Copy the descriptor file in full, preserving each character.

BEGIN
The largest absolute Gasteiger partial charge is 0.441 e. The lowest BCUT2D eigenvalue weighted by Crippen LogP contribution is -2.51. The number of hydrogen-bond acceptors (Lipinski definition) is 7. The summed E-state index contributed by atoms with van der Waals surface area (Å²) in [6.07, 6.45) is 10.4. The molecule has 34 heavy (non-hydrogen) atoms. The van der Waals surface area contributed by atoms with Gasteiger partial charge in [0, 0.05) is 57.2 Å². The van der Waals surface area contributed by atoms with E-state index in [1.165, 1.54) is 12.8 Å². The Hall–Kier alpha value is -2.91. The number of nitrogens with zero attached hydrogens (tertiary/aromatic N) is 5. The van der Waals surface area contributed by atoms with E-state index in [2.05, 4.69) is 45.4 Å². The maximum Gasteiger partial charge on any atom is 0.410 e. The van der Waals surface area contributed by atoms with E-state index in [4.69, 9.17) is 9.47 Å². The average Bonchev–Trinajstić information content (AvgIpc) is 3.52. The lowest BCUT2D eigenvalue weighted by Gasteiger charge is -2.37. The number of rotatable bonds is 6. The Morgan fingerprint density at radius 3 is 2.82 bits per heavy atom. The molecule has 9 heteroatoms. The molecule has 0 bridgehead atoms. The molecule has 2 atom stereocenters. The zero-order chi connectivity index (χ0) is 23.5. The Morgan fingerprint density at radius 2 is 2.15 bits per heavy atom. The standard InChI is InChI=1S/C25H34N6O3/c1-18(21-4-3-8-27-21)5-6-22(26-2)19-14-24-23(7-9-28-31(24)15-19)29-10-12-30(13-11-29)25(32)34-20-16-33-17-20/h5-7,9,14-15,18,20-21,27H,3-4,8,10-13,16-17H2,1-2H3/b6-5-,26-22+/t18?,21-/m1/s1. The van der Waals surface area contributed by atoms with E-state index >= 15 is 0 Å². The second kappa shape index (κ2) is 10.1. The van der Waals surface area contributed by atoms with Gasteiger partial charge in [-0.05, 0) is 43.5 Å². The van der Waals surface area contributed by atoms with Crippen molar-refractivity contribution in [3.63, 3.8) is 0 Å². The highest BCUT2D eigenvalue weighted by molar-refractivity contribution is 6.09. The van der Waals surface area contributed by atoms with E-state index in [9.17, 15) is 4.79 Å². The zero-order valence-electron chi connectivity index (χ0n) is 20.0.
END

The largest absolute Gasteiger partial charge is 0.441 e. The lowest BCUT2D eigenvalue weighted by Crippen LogP contribution is -2.51. The number of hydrogen-bond acceptors (Lipinski definition) is 7. The summed E-state index contributed by atoms with van der Waals surface area (Å²) in [6.07, 6.45) is 10.4. The molecule has 34 heavy (non-hydrogen) atoms. The van der Waals surface area contributed by atoms with Gasteiger partial charge in [0, 0.05) is 57.2 Å². The van der Waals surface area contributed by atoms with E-state index in [1.165, 1.54) is 12.8 Å². The Hall–Kier alpha value is -2.91. The number of nitrogens with zero attached hydrogens (tertiary/aromatic N) is 5. The van der Waals surface area contributed by atoms with E-state index in [2.05, 4.69) is 45.4 Å². The maximum Gasteiger partial charge on any atom is 0.410 e. The van der Waals surface area contributed by atoms with E-state index in [4.69, 9.17) is 9.47 Å². The average Bonchev–Trinajstić information content (AvgIpc) is 3.52. The lowest BCUT2D eigenvalue weighted by Gasteiger charge is -2.37. The number of rotatable bonds is 6. The Morgan fingerprint density at radius 3 is 2.82 bits per heavy atom. The molecule has 9 heteroatoms. The molecule has 0 bridgehead atoms. The molecule has 2 atom stereocenters. The zero-order chi connectivity index (χ0) is 23.5. The Morgan fingerprint density at radius 2 is 2.15 bits per heavy atom. The standard InChI is InChI=1S/C25H34N6O3/c1-18(21-4-3-8-27-21)5-6-22(26-2)19-14-24-23(7-9-28-31(24)15-19)29-10-12-30(13-11-29)25(32)34-20-16-33-17-20/h5-7,9,14-15,18,20-21,27H,3-4,8,10-13,16-17H2,1-2H3/b6-5-,26-22+/t18?,21-/m1/s1. The van der Waals surface area contributed by atoms with E-state index >= 15 is 0 Å². The second kappa shape index (κ2) is 10.1. The van der Waals surface area contributed by atoms with Gasteiger partial charge in [-0.05, 0) is 43.5 Å². The van der Waals surface area contributed by atoms with Crippen molar-refractivity contribution in [3.63, 3.8) is 0 Å². The highest BCUT2D eigenvalue weighted by molar-refractivity contribution is 6.09. The van der Waals surface area contributed by atoms with E-state index in [9.17, 15) is 4.79 Å². The zero-order valence-electron chi connectivity index (χ0n) is 20.0.